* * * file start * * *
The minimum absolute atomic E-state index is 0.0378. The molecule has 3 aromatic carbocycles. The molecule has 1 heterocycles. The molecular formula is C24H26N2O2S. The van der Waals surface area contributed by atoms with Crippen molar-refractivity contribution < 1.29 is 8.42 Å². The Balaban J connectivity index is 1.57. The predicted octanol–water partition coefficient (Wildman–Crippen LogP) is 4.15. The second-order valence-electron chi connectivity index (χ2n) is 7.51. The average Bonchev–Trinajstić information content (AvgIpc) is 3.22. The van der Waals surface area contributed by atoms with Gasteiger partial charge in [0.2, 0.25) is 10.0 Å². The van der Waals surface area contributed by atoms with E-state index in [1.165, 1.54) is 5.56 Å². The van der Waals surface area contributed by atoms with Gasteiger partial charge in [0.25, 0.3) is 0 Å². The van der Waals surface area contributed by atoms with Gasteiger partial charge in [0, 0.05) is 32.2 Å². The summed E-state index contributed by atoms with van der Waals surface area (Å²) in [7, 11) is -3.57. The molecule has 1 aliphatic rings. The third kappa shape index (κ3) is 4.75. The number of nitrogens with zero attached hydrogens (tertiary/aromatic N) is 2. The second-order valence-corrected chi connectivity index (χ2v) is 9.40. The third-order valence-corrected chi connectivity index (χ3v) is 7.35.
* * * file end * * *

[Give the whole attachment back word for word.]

The minimum absolute atomic E-state index is 0.0378. The molecule has 3 aromatic carbocycles. The molecule has 1 heterocycles. The molecular formula is C24H26N2O2S. The van der Waals surface area contributed by atoms with Crippen molar-refractivity contribution < 1.29 is 8.42 Å². The Balaban J connectivity index is 1.57. The predicted octanol–water partition coefficient (Wildman–Crippen LogP) is 4.15. The second-order valence-electron chi connectivity index (χ2n) is 7.51. The average Bonchev–Trinajstić information content (AvgIpc) is 3.22. The van der Waals surface area contributed by atoms with Gasteiger partial charge in [0.2, 0.25) is 10.0 Å². The van der Waals surface area contributed by atoms with E-state index in [1.165, 1.54) is 5.56 Å². The van der Waals surface area contributed by atoms with Gasteiger partial charge in [0.25, 0.3) is 0 Å². The van der Waals surface area contributed by atoms with Gasteiger partial charge in [0, 0.05) is 32.2 Å². The summed E-state index contributed by atoms with van der Waals surface area (Å²) in [7, 11) is -3.57. The molecule has 1 aliphatic rings. The third kappa shape index (κ3) is 4.75. The number of nitrogens with zero attached hydrogens (tertiary/aromatic N) is 2. The second-order valence-corrected chi connectivity index (χ2v) is 9.40. The third-order valence-corrected chi connectivity index (χ3v) is 7.35.